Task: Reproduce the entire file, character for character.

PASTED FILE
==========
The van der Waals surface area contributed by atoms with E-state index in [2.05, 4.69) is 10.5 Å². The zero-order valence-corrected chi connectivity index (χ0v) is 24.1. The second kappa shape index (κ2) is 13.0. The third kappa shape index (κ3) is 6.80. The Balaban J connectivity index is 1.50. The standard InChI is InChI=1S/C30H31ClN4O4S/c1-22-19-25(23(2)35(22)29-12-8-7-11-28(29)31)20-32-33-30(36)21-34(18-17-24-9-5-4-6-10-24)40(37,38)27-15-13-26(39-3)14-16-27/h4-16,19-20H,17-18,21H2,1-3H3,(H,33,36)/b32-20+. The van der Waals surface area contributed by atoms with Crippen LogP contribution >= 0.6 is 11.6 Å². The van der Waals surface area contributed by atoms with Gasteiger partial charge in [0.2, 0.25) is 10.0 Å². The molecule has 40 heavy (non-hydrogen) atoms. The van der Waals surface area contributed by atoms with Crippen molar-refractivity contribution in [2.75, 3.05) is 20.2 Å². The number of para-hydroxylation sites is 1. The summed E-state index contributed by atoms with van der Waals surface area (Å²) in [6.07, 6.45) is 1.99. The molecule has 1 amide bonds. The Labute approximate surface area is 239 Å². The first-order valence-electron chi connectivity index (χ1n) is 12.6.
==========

The van der Waals surface area contributed by atoms with E-state index in [2.05, 4.69) is 10.5 Å². The zero-order valence-corrected chi connectivity index (χ0v) is 24.1. The second kappa shape index (κ2) is 13.0. The third kappa shape index (κ3) is 6.80. The Balaban J connectivity index is 1.50. The standard InChI is InChI=1S/C30H31ClN4O4S/c1-22-19-25(23(2)35(22)29-12-8-7-11-28(29)31)20-32-33-30(36)21-34(18-17-24-9-5-4-6-10-24)40(37,38)27-15-13-26(39-3)14-16-27/h4-16,19-20H,17-18,21H2,1-3H3,(H,33,36)/b32-20+. The van der Waals surface area contributed by atoms with Crippen LogP contribution >= 0.6 is 11.6 Å². The van der Waals surface area contributed by atoms with Gasteiger partial charge in [0.2, 0.25) is 10.0 Å². The molecule has 40 heavy (non-hydrogen) atoms. The van der Waals surface area contributed by atoms with Crippen molar-refractivity contribution in [2.75, 3.05) is 20.2 Å². The number of para-hydroxylation sites is 1. The summed E-state index contributed by atoms with van der Waals surface area (Å²) in [6.07, 6.45) is 1.99. The molecule has 1 amide bonds. The Labute approximate surface area is 239 Å². The first-order valence-electron chi connectivity index (χ1n) is 12.6.